Wednesday, June 22, 2016

Preventing Anxiety Attacks

Psalm 56:1-13

To the chief Musician upon Jonathelemrechokim, Michtam of David, when the Philistines took him in Gath.

In I Samuel 21, after being betrayed to Saul, and convinced he would eventually kill him, David went to the Philistines in Gath for safety.  He was recognized and taken to the king.  Fearing he would be killed, he pretended to be insane.  He was released and fled back to Israel.  According to tradition, this psalm was a poem written about that called The Dove of Silence.  As with many other of the Psalms, the reason for the traditional name is not immediately clear. 

“Be merciful unto me, O God: for man would swallow me up; he fighting daily oppresseth me.  Mine enemies would daily swallow me up: for they be many that fight against me, O thou most High.” (Psalm 56:1-2)

After months and years of fleeing from Saul, while fighting Israel’s enemies, David had begun to feel depressed.   His life was at risk every day, and it began to wear him down.  Even people he helped betrayed him to Saul.  His only hope was that God would intercede on his behalf

“What time I am afraid, I will trust in thee.  In God I will praise his word, in God I have put my trust; I will not fear what flesh can do unto me.” (Psalm 56:3-4)

Every time he felt that sense of panic, David made up his mind to turn to God and depend on him.   He would thank God for the things he had done for him and the promises he had made to him and not allow his fear to distract or control him, realizing that his enemies’ power was limited to temporary physical things.  They could never destroy what he was.  The worst thing they could do, killing him would only free him to be with the Lord. 

“Every day they wrest my words: all their thoughts are against me for evil.  They gather themselves together, they hide themselves, they mark my steps, when they wait for my soul.  Shall they escape by iniquity? in thine anger cast down the people, O God.” (Psalm 56:5-7)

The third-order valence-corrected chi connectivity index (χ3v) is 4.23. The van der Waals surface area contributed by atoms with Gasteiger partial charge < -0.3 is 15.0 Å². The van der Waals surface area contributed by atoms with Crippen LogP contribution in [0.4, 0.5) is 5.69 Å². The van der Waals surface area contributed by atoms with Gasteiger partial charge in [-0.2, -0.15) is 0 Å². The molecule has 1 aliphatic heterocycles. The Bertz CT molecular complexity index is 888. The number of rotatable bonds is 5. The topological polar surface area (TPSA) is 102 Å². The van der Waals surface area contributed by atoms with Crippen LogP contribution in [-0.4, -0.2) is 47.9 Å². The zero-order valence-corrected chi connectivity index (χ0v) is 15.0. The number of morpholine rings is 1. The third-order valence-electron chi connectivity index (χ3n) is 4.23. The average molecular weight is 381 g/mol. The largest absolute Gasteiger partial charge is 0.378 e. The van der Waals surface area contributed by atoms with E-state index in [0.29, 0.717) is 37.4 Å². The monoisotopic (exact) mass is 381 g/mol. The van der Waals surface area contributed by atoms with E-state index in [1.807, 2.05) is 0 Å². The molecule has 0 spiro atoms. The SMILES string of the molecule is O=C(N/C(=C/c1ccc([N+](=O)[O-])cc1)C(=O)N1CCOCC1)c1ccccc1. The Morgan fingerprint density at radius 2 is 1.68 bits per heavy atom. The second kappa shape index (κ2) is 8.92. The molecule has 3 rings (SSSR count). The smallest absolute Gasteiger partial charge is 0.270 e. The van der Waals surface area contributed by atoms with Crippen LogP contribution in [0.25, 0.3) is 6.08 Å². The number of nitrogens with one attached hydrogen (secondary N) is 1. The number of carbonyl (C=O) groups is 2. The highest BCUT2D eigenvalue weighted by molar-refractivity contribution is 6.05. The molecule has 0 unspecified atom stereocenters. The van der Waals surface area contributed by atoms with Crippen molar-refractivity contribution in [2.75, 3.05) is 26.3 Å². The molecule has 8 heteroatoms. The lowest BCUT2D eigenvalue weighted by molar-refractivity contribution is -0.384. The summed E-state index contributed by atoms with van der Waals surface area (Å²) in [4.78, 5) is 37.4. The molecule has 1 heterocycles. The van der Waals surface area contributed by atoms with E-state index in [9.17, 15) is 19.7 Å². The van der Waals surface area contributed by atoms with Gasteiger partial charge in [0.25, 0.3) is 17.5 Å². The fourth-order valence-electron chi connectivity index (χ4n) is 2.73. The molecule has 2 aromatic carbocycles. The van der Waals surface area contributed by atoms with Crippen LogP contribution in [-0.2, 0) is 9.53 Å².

In their effort to curry favor with Saul, men like betrayed David to Saul, accusing him of criminal activity and  trying to stir up insurrection and conflict.  Others spied on him, reporting his movements to Saul and trying to ambush him.  David asks if they are to profit from their wrong doing.  He expects God to punish them for what they have done.   

“Thou tellest my wanderings: put thou my tears into thy bottle: are they not in thy book?  When I cry unto thee, then shall mine enemies turn back: this I know; for God is for me.” (Psalm 56:8-9)

God knows exactly what David has gone through .  He has kept a record of the sufferings he had been through  and how he responded.   David is confident of his relationship with God, and that his enemies will be forced to flee when they come face to face with God. 

“In God will I praise his word: in the LORD will I praise his word.  In God have I put my trust: I will not be afraid what man can do unto me.” (Psalm 56:10-11)

Human instinct would be to live in fear of what might happen, but by the power of God’s spirit, David would praise God’s word and his promises.  He had placed his trust in God and he knew He was able to protect him from anything people could do to him. 

“Thy vows are upon me, O God: I will render praises unto thee.  For thou hast delivered my soul from death: wilt not thou deliver my feet from falling, that I may walk before God in the light of the living?” (Psalm 56:12-13)

He believed God’s promises were true and was Going to thank him for them as well as for the many other times God had acted on his behalf to save his life.  He asks that God prevent his being so discouraged that he would turn his back on God so that he could walk in God’s love and power. 

It is human nature to fear things when we feel we have not control of the outcome, and we need the Holy Spirit to enable us to trust God with the outcome of things we cannot control.   By focusing on his past actions and promises, we can prevent fear from taking control of our lives and producing an anxiety attack.  

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